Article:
Archives for posts with tag: ia

Problem: Imagine you’re using your app of choice, or you’re sifting through bookmarks folders in your browser of choice, or you’re working your way through the file menu or dock of your OS of choice. You’ve gone one folder in (“Bookmarks”), two folders in (“General Bookmarks”), three folders (“Fun”), four (“Movies”), five (“Comedy”), and you’re just about to click on a link to your favorite funny movie (“Jingle All The Way”)… then your mouse slips, left, down, wherever.

You just lost your filepath. It’s not a big deal, but if you use a computer like I do, you navigate filepaths dozens of times daily — more, if you’re an organization freak.

If I accidentally slide left...

The example menu path is diminished as the user slides left.

Dang it! Now I have to go back through and find my menu selection again.

Solution: One click locks a step in the filepath, a unit of hierarchy. An icon shows that this step or unit is actually locked, and there is a visual indicator of some sort that it is unlockable at any moment.

Something like this:

Locked menu demonstration - menu not quite full.

The user has just started navigating through the menu...

Demonstrating a locked menu - expanded.

...and the user desires the menu should stay put while he/she decides which option to select.

Demonstrating the locked menu - locking the menu.

So, the user clicks on the open lock icon...

Demonstrating the locked menu - menu locked.

...and the menu is locked at that position. The user may click the closed lock icon to undo this.

And that’s it! Just a simple icon change and some undoubtedly complex coding to make navigating menu paths somewhat easier.

I really feel like there could be a better way of indicating locked and unlocked menus, but the point I’m trying to make here is that for complicated paths, it would be helpful to prevent one’s own slip-ups with the mouse or trackpad by locking a section of the path.

Problem: You work at a design agency. You and dozens of other creatives share and individually conjure thousands of ideas, large and small, but your current process leaves a mess of sticky notes, illegible scribbles and difficult-to-save, complex concepts.

Solution: ScribWall, a large, wide, transparent, touch-screen, collaborative creative interface that acts like a whiteboard, with savable and transferable canvases, or “walls.”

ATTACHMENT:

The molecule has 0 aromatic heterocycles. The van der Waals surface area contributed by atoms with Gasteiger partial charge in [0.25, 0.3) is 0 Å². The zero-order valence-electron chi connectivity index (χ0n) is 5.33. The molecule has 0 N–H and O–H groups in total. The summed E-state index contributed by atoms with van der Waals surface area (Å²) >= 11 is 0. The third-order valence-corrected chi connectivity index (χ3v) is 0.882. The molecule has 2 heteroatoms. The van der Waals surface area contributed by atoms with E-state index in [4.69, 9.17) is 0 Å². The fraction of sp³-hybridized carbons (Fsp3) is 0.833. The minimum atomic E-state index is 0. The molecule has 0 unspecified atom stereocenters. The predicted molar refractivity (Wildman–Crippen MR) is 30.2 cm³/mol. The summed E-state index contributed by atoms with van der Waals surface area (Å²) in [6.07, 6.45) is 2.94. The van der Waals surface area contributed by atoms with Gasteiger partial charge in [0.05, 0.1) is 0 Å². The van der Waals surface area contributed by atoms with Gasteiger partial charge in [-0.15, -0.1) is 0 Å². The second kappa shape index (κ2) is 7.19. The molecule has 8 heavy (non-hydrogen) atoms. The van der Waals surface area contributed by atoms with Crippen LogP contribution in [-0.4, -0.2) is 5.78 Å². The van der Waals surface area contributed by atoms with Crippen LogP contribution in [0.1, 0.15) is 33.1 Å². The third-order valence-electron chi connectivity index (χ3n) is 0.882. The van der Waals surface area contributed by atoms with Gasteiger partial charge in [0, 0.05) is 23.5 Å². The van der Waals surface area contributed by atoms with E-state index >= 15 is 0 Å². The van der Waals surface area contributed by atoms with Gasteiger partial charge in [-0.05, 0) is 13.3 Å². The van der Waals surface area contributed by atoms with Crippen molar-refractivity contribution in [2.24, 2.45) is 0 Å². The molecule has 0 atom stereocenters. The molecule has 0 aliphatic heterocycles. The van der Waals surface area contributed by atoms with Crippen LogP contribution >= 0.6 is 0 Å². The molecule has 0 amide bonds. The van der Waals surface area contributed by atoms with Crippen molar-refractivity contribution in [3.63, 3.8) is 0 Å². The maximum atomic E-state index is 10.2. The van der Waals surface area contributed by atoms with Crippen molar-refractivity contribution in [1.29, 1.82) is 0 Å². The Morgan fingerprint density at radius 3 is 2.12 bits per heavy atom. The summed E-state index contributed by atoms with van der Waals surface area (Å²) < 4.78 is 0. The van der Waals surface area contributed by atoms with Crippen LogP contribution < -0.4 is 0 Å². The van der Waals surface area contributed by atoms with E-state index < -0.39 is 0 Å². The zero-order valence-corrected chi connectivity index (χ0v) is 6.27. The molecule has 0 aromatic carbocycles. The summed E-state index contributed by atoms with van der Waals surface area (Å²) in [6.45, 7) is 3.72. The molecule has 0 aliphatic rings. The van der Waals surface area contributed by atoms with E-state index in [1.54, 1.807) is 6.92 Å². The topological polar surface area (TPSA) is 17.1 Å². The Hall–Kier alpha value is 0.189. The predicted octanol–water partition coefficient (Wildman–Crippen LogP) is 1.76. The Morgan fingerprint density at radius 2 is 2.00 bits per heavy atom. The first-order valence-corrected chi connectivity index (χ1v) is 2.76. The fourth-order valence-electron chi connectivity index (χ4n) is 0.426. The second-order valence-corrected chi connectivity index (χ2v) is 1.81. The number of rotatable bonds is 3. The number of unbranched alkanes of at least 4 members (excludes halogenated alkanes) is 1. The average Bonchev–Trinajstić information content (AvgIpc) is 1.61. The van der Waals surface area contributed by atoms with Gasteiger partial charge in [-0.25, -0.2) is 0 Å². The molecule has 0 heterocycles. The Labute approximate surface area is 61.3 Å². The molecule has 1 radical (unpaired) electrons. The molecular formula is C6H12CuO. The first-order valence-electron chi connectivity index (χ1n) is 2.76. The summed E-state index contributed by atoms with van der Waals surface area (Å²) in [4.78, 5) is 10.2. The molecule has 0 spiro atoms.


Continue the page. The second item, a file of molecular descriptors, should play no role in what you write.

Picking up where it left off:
A rough wireframe for the ScribWall concept.

I compiled preliminary notes and ideas in a one-page wireframe. (Be kind; this is rough.)

Okay, now I already know that interactive whiteboards do exist. I am suggesting we take it up a notch, add several professional and familiar sketching tools, and really crank out an impressive, collaborative, computer-connected creative surface.

Future Components

I would suggest the interface speed and tool set should mimic and improve upon OmniGraffle, as opposed to Photoshop. The latter has been abused far too long as a web design tool. It’s an image editor. I would suggest InDesign, but it is sluggish and crashes far too often. And I’m not familiar enough with Fireworks to compare.

In essence, you should be able to construct from scratch anything you could normally do with a set of professional drawing tools and a chalkboard-sized piece of white paper.


Note that the ScribWall is a glass interface, not a one-sided whiteboard. Say Designer Joe wanted to draw a screen on the side facing him. He would have the option to swap the screen to the opposite side, where, say, a 20-person team could view it while he compiled the next screen. In the meantime, Designer Joe’s partner, Art Director Jane, could present whatever Joe created.

Neat? Or not? Either way, I think it’s pretty cool.

Does anyone else remember the perimeter defense hacking scene in the original Jurassic Park? The interface that the young girl character had to work through was a 3D file system for unix called FSN (like the image below), which I think looks like a 3D version of a site map.

An image of an example 3D unix-based file system.

An example 3D unix-based file system. Look at those pretty, web 2.0 colors.

Now, two-dimensional navigation is tradition. It’s familiar, but a little tame. Talented developers are rolling out shiny interfaces using HTML5 and its spouse, CSS3, but I propose a push for more. Let’s bypass a step in user experience evolution and pay mind to some cool, if a little half-baked idea I saw in a dinosaur flick!


So I introduce 3D environmental navigation, which I lovingly call EnviroNav, using visual perspective as another factor in site hierarchy, along with color, size, style, etc. Instead of moving “back” and “forward” like pages through a book, humans can browse a site, application or any other complex, interactive system by moving left, right, forward, backward, into, out of, up and down, in and throughout.

A color sketch of a 3D environmental navigation example.

A rough sketch of what environav could look like.

All this, and not mentioning the gaming aspect, the pure fun of navigating known sites in a new way. Want to re-invent the novelty of the Internet, circa 1999? Give this a shot, and let me know how it goes!